Generate a Grafana metrics dashboard

This example assumes you have a MicroProfile app with MicroProfile Metrics enabled, that is running on localhost:8080. You also have the MicroProfile Metrics Generator running on localhost:8081.

To see the application's raw metrics, enter:

$ curl http://localhost:8080/metrics

Next, generate the Metrics metadata:

$ curl -X OPTIONS -H "Accept: application/json" http://localhost:8080/metrics

Now, access the generator front end at http://localhost:8081. Copy and paste the previous command's output into the left box, and click Generate. You will see something like the screenshot in Figure 1.

View the application metrics on the generator front end
Figure 1: View the application metrics on the generator's front end.

Import the Grafana dashboard with Prometheus

Note that before you proceed, you must have Grafana configured with a Prometheus data source. Prometheus, in turn, must be configured to scrape your application's /metrics endpoint. If you don't have Prometheus and Grafana running, you can use the example scripts, which require that you run them with docker (see the README for more details).

Now to import the dashboard. Copy the output on the generator's right side (Figure 1). Then, open Grafana and paste the content into the Grafana Dashboard Import box (see the README for more details). Alternatively, you can click the Download button on the left side of the generator's screen to download the .json file.

Figure 2 shows an example of a nice-looking Grafana dashboard that I generated using this tool:

Grafana dashboard for MicroProfile apps
Figure 2: A Grafana dashboard for MicroProfile apps.

You can also generate dashboards using the generator's /processRaw endpoint. Here's an example:

$ curl -X OPTIONS -H "Accept: application/json" http://localhost:8080/metrics | \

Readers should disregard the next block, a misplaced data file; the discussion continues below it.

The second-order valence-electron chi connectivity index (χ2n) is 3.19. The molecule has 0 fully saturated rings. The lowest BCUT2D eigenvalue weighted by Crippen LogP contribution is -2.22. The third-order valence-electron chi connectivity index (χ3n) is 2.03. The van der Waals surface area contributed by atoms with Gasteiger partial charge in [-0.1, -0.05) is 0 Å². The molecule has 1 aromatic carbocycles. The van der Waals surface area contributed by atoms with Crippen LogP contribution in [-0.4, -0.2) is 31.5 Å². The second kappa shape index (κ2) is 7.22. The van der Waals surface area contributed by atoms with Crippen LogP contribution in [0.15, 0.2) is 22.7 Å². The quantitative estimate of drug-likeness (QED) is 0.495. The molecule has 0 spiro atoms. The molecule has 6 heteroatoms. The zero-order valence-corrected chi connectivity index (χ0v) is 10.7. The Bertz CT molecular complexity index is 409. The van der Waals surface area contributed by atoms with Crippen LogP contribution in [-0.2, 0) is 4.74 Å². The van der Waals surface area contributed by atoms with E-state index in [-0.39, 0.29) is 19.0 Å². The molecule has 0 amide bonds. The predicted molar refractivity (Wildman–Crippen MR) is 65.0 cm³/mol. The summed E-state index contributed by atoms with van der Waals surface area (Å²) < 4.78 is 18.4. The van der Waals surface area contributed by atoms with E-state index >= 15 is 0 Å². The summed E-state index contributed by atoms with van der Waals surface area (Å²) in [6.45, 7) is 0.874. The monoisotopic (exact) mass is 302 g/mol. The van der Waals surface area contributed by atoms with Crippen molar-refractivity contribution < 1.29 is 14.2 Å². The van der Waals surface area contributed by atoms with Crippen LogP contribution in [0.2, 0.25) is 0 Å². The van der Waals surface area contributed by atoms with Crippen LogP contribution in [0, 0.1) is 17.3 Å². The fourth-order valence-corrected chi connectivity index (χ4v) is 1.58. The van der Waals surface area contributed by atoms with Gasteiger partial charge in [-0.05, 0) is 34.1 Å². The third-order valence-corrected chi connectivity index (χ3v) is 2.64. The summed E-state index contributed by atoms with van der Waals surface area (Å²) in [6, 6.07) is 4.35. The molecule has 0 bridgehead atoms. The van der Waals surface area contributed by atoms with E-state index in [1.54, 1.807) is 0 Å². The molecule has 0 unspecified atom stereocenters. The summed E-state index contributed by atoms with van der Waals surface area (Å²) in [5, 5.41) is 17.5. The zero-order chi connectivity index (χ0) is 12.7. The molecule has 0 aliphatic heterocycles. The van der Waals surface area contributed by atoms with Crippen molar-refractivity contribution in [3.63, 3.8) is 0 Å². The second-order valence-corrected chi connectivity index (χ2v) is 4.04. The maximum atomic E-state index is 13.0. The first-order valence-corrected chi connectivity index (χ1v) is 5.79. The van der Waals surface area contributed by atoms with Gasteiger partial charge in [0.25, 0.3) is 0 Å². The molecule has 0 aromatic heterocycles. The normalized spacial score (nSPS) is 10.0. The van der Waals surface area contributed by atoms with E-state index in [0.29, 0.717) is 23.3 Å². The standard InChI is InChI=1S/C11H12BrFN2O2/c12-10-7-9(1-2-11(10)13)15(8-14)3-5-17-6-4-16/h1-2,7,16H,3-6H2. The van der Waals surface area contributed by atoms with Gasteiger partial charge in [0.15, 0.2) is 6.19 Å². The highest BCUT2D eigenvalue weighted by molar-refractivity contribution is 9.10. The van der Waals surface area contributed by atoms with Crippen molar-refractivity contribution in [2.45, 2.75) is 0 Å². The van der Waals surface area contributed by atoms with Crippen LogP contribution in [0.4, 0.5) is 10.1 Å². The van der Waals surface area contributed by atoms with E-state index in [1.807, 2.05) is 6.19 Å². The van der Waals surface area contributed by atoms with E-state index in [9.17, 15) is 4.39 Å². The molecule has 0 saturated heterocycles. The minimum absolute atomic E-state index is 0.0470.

curl -d @- http://localhost:8081/processRaw

Implementation details

The magic of the MicroProfile Metrics Generator is written in Jsonnet syntax, along with other typical programming constructs to get the job done. Jsonnet "consumes" JSON files that can be instrumented with programmatic expressions, which produces another JSON object.

For example:

$ echo '["hello world"]' | jsonnet -
   "hello world"

Nothing exciting there; but this is more interesting:

$ echo '[i for i in [1,2,3]]' | jsonnet -

Note: Interesting design choices (like being hermetic) make it a tad more difficult to dynamically consume JSON with Jsonnet. Its syntax takes some adjustment, as well.

Notice the for loop. You can use lots of other programmatic elements to generate the JSON end object. Everything else is pretty standard: You just need a Node.js runtime and the tools to get Prometheus and Grafana running locally.

Wrap up

The MicroProfile Metrics Generator lets you dynamically generate Grafana dashboards for all of the metrics in a MicroProfile application. It's useful for demos or for generating metrics for your production apps. You can also use Prometheus and Grafana to set up alerts if your app is misbehaving. If you have ideas for improving the generator, I'd love to hear them.

Last updated: February 5, 2024